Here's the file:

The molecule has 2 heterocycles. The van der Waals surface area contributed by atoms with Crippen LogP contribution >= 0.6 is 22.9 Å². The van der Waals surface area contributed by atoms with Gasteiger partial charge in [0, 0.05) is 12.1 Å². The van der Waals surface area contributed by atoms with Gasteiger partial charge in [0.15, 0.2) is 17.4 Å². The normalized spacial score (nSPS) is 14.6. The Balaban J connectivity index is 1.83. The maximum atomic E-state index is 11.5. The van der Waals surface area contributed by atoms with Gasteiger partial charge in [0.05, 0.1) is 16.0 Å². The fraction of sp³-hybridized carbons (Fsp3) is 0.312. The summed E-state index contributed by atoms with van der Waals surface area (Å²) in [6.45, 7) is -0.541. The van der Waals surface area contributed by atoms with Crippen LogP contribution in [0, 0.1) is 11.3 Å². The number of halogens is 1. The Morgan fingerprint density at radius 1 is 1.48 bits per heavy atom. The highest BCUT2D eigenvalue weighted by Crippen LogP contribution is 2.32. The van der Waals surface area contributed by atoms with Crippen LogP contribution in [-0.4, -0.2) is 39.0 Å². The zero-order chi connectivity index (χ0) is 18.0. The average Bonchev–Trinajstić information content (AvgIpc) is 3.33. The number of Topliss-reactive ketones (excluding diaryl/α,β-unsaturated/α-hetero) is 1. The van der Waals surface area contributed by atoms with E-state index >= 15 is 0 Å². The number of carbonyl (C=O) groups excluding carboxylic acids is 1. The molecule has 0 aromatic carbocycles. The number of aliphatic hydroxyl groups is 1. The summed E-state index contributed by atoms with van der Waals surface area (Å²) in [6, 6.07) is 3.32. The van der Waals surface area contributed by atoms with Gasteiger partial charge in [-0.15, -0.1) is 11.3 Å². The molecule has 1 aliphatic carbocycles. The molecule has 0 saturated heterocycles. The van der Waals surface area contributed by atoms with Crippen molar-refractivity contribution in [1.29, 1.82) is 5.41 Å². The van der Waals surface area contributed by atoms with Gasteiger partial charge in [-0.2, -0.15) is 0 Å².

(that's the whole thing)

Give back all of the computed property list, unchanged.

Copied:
The molecule has 2 heterocycles. The van der Waals surface area contributed by atoms with Crippen LogP contribution >= 0.6 is 22.9 Å². The van der Waals surface area contributed by atoms with Gasteiger partial charge in [0, 0.05) is 12.1 Å². The van der Waals surface area contributed by atoms with Gasteiger partial charge in [0.15, 0.2) is 17.4 Å². The normalized spacial score (nSPS) is 14.6. The Balaban J connectivity index is 1.83. The maximum atomic E-state index is 11.5. The van der Waals surface area contributed by atoms with Gasteiger partial charge in [0.05, 0.1) is 16.0 Å². The fraction of sp³-hybridized carbons (Fsp3) is 0.312. The summed E-state index contributed by atoms with van der Waals surface area (Å²) in [6.45, 7) is -0.541. The van der Waals surface area contributed by atoms with Crippen LogP contribution in [0, 0.1) is 11.3 Å². The number of halogens is 1. The Morgan fingerprint density at radius 1 is 1.48 bits per heavy atom. The highest BCUT2D eigenvalue weighted by Crippen LogP contribution is 2.32. The van der Waals surface area contributed by atoms with Crippen LogP contribution in [-0.4, -0.2) is 39.0 Å². The zero-order chi connectivity index (χ0) is 18.0. The average Bonchev–Trinajstić information content (AvgIpc) is 3.33. The number of Topliss-reactive ketones (excluding diaryl/α,β-unsaturated/α-hetero) is 1. The van der Waals surface area contributed by atoms with E-state index >= 15 is 0 Å². The number of carbonyl (C=O) groups excluding carboxylic acids is 1. The molecule has 0 aromatic carbocycles. The number of aliphatic hydroxyl groups is 1. The summed E-state index contributed by atoms with van der Waals surface area (Å²) in [6, 6.07) is 3.32. The van der Waals surface area contributed by atoms with Gasteiger partial charge in [-0.15, -0.1) is 11.3 Å². The molecule has 1 aliphatic carbocycles. The molecule has 0 saturated heterocycles. The van der Waals surface area contributed by atoms with Crippen molar-refractivity contribution in [1.29, 1.82) is 5.41 Å². The van der Waals surface area contributed by atoms with Gasteiger partial charge in [-0.2, -0.15) is 0 Å².